A Significant Effect

Single cover designed by Storm Thorgerson

 
 

Change,
Everything you are
And everything you were
Your number has been called
Fights, battles have begun
Revenge will surely come
Your hard times are ahead

Best,
You’ve got to be the best
You’ve got to change the world
And you use this chance to be heard
Your time is now

Change,
Everything you are
And everything you were
Your number has been called
Fights and battles have begun
Revenge will surely come

Your hard times are ahead

Best,
You’ve got to be the best
You’ve got to change the world
And you use this chance to be heard
Your time is now

Don’t,
Let yourself down
Don’t let yourself go
Your last chance has arrived

Best,
You’ve got to be the best
You’ve got to change the world
And you use this chance to be heard
Your time is now

 
 

Butterflies and Hurricanes is a song by English alternative rock band Muse from their third studio album, Absolution (2003), and was the last single released from the album. It was one of two songs recorded with a studio orchestra during the initial stages of production. The song is also notable for its Rachmaninoff-esque piano interlude.

The title and theme were mainly inspired by the butterfly effect of chaos theory. The theory describes how even the smallest of changes in present conditions, like the flapping of a butterfly’s wings, can cause a chain reaction and have a significant effect in the future, like a hurricane.

Matthew Bellamy declared about the song: “It’s about hope, about trying to find the strength to get through any given situation. I was trying to find a classical type of piano style that would be heavy and work with bass and drums. It had that sort of mechanical paradiddle thing all the way through, and then it breaks down into this kind of romantic, flowing weird bit in the middle”.

 
 

To watch the music video please check out The Genealogy of Style’s Facebook page:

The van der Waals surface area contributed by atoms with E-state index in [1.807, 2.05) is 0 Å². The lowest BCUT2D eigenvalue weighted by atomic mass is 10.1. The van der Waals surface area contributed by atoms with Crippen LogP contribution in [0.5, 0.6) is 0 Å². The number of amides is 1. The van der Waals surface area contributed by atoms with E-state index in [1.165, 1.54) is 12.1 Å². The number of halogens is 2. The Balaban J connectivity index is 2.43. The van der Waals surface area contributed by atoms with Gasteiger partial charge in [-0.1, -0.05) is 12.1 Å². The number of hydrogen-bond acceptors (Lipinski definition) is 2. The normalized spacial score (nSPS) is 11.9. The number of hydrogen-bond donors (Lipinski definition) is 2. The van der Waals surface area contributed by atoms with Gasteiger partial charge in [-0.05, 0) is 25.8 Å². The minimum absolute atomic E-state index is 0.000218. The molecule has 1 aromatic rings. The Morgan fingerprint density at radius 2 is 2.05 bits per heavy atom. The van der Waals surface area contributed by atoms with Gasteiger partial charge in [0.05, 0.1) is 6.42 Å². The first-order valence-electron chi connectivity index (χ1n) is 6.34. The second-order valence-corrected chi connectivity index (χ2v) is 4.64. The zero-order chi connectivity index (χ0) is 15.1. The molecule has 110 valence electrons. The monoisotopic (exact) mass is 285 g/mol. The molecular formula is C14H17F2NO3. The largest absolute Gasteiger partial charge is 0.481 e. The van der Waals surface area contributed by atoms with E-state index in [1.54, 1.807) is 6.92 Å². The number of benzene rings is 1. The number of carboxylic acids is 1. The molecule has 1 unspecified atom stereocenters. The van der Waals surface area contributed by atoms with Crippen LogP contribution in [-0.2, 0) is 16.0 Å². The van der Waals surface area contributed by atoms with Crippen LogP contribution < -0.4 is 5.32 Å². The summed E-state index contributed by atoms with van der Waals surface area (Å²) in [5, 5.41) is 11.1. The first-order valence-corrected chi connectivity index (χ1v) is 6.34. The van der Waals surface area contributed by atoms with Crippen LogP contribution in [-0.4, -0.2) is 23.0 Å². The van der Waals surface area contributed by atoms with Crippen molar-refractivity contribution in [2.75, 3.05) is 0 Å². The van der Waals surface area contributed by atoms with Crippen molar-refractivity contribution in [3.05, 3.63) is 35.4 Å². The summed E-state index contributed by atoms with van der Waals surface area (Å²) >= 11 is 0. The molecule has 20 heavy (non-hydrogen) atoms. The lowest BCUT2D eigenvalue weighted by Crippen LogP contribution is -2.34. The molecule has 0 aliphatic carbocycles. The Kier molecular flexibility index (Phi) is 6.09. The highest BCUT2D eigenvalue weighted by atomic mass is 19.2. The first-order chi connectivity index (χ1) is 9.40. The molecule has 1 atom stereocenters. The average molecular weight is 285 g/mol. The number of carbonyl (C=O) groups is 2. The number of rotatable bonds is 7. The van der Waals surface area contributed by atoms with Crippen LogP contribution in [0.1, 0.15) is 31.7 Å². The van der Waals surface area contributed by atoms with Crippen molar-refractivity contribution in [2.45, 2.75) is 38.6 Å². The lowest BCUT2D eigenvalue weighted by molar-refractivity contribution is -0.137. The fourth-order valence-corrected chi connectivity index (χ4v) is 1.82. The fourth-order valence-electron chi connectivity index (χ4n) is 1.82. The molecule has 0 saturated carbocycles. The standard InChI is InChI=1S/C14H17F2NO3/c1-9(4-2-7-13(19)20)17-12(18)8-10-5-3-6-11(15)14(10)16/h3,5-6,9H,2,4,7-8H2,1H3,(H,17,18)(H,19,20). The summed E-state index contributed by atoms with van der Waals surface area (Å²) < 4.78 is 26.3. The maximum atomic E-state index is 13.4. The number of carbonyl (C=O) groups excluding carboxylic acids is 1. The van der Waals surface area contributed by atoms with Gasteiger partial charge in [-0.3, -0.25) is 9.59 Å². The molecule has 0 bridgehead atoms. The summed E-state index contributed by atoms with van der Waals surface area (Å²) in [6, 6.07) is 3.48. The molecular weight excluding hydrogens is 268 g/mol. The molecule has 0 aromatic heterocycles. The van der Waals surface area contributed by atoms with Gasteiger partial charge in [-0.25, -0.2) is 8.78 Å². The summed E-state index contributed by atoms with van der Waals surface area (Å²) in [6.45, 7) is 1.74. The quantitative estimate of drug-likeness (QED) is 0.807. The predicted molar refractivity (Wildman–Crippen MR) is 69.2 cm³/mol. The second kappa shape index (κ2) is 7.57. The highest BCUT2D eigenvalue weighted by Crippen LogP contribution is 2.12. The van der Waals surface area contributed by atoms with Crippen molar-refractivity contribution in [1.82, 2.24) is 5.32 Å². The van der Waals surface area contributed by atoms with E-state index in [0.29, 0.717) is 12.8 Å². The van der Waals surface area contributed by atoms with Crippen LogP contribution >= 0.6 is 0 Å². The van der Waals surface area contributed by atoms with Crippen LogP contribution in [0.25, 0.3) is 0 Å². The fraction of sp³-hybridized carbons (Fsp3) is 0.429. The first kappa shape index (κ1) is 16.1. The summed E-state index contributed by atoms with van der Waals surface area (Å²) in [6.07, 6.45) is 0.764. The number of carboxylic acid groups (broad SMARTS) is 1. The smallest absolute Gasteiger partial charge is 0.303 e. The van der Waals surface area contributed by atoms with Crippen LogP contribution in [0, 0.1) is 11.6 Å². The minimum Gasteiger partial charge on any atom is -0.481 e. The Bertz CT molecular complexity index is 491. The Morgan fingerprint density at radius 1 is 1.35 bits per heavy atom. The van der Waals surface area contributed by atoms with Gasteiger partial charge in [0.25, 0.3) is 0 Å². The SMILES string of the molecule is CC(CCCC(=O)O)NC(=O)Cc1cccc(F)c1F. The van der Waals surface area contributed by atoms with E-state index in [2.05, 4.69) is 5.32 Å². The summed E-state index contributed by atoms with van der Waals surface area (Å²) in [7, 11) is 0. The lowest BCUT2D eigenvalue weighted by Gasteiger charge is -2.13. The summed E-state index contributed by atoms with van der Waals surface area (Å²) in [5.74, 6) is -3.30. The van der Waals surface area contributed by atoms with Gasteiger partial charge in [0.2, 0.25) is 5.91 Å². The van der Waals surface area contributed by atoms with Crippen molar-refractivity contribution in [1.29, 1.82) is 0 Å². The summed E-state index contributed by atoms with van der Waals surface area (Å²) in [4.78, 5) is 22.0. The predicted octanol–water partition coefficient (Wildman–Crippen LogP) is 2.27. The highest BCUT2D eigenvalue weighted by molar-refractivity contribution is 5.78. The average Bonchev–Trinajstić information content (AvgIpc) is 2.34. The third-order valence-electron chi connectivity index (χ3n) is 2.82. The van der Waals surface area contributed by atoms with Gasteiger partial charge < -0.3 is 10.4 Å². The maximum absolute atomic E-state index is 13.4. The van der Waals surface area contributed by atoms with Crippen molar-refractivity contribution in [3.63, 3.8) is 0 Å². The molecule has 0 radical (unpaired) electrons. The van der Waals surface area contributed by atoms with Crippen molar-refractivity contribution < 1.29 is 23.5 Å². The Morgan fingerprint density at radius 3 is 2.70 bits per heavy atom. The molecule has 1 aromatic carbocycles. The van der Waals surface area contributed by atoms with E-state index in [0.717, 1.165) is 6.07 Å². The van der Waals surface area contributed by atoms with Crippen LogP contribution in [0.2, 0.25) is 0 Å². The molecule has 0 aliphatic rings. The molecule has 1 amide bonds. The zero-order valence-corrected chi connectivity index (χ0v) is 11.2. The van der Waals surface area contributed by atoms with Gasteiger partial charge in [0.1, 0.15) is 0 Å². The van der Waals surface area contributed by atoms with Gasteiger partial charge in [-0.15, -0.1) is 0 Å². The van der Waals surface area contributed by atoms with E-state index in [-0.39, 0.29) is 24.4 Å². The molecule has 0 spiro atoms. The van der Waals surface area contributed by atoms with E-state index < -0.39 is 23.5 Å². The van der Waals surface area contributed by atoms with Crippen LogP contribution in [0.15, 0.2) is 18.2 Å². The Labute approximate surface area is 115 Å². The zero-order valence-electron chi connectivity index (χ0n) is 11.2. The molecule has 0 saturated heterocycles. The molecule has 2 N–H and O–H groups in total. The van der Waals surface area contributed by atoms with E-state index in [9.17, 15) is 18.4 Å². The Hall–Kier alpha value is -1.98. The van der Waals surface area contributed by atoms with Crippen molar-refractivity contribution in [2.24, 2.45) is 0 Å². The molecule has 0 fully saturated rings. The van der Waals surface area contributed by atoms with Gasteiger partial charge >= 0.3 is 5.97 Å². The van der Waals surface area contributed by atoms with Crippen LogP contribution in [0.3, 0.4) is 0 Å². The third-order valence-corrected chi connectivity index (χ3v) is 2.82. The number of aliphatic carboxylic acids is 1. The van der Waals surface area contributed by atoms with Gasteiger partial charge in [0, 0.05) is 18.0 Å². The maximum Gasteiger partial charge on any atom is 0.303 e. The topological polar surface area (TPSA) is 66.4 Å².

https://www.facebook.com/pages/The-Genealogy-of-Style/597542157001228

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The Sensitive Dependency on Initial Conditions

“We adore chaos because we love to produce order.”

M. C. Escher

 
 

Photo by Storm Thorgerson

 
 

In chaos theory, the butterfly effect is the sensitive dependency on initial conditions in which a small change at one place in a deterministic nonlinear system can result in large differences in a later state. The name of the effect, coined by Edward Lorenz, is derived from the theoretical example of the details of a hurricane (exact time of formation, exact path taken) being influenced by minor perturbations equating to the flapping of the wings of a distant butterfly several weeks earlier.The idea that one butterfly could eventually have a far-reaching ripple effect on subsequent historic events first appears in A Sound of Thunder, a 1952 short story by Ray Bradbury about time travel.

In 1963 Lorenz published a theoretical study of this effect in a well-known paper called Deterministic Nonperiodic Flow. Elsewhere he said that “One meteorologist remarked that if the theory were correct, one flap of a sea gull’s wings would be enough to alter the course of the weather forever. The controversy has not yet been settled, but the most recent evidence seems to favor the sea gulls.” Following suggestions from colleagues, in later speeches and papers Lorenz used the more poetic butterfly. According to Lorenz, when he failed to provide a title for a talk he was to present at the 139th meeting of the American Association for the Advancement of Science in 1972, Philip Merilees concocted Does the flap of a butterfly’s wings in Brazil set off a tornado in Texas? as a title. Although a butterfly flapping its wings has remained constant in the expression of this concept, the location of the butterfly, the consequences, and the location of the consequences have varied widely. The phrase refers to the idea that a butterfly’s wings might create tiny changes in the atmosphere that may ultimately alter the path of a tornado or delay, accelerate or even prevent the occurrence of a tornado in another location. Note that the butterfly does not power or directly create the tornado. The Butterfly effect does not convey the notion – as is often misconstrued – that the flap of the butterfly’s wings causes the tornado. The flap of the wings is a part of the initial conditions; one set of conditions leads to a tornado while the other set of conditions doesn’t. The flapping wing represents a small change in the initial condition of the system, which causes a chain of events leading to large-scale alterations of events (compare: domino effect). Had the butterfly not flapped its wings, the trajectory of the system might have been vastly different – it’s possible that the set of conditions without the butterfly flapping its wings is the set that leads to a tornado. The butterfly effect is most familiar in terms of weather; it can easily be demonstrated in standard weather prediction models, for example.